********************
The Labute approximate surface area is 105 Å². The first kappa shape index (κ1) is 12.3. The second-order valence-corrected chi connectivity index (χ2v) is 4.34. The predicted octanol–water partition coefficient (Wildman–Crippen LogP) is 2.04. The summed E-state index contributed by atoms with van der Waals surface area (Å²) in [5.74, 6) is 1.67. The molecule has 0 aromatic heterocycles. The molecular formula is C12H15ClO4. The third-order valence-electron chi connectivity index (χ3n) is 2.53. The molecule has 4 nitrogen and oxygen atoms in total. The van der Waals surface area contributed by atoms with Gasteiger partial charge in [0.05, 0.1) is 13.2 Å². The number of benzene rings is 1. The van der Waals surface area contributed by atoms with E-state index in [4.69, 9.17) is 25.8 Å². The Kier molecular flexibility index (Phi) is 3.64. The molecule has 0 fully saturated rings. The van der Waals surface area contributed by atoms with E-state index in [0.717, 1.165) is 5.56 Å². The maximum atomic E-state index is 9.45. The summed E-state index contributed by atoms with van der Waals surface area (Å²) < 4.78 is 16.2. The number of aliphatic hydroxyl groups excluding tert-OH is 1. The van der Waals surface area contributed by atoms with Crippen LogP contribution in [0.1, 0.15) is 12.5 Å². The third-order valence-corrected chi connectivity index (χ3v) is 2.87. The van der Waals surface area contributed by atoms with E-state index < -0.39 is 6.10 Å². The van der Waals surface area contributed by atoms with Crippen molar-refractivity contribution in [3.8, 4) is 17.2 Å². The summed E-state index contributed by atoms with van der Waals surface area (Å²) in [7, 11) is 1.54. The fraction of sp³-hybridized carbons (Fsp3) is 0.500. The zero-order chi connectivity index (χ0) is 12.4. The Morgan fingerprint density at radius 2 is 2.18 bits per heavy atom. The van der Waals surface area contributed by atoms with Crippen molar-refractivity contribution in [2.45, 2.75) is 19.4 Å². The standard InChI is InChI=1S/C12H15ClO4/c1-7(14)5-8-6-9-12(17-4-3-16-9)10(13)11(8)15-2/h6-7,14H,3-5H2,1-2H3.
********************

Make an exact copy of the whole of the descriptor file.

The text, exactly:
The Labute approximate surface area is 105 Å². The first kappa shape index (κ1) is 12.3. The second-order valence-corrected chi connectivity index (χ2v) is 4.34. The predicted octanol–water partition coefficient (Wildman–Crippen LogP) is 2.04. The summed E-state index contributed by atoms with van der Waals surface area (Å²) in [5.74, 6) is 1.67. The molecule has 0 aromatic heterocycles. The molecular formula is C12H15ClO4. The third-order valence-electron chi connectivity index (χ3n) is 2.53. The molecule has 4 nitrogen and oxygen atoms in total. The van der Waals surface area contributed by atoms with Gasteiger partial charge in [0.05, 0.1) is 13.2 Å². The number of benzene rings is 1. The van der Waals surface area contributed by atoms with E-state index in [4.69, 9.17) is 25.8 Å². The Kier molecular flexibility index (Phi) is 3.64. The molecule has 0 fully saturated rings. The van der Waals surface area contributed by atoms with E-state index in [0.717, 1.165) is 5.56 Å². The maximum atomic E-state index is 9.45. The summed E-state index contributed by atoms with van der Waals surface area (Å²) < 4.78 is 16.2. The number of aliphatic hydroxyl groups excluding tert-OH is 1. The van der Waals surface area contributed by atoms with Crippen LogP contribution in [0.1, 0.15) is 12.5 Å². The third-order valence-corrected chi connectivity index (χ3v) is 2.87. The van der Waals surface area contributed by atoms with E-state index < -0.39 is 6.10 Å². The van der Waals surface area contributed by atoms with Crippen molar-refractivity contribution in [3.8, 4) is 17.2 Å². The summed E-state index contributed by atoms with van der Waals surface area (Å²) in [7, 11) is 1.54. The fraction of sp³-hybridized carbons (Fsp3) is 0.500. The zero-order chi connectivity index (χ0) is 12.4. The Morgan fingerprint density at radius 2 is 2.18 bits per heavy atom. The van der Waals surface area contributed by atoms with Crippen molar-refractivity contribution in [2.45, 2.75) is 19.4 Å². The standard InChI is InChI=1S/C12H15ClO4/c1-7(14)5-8-6-9-12(17-4-3-16-9)10(13)11(8)15-2/h6-7,14H,3-5H2,1-2H3.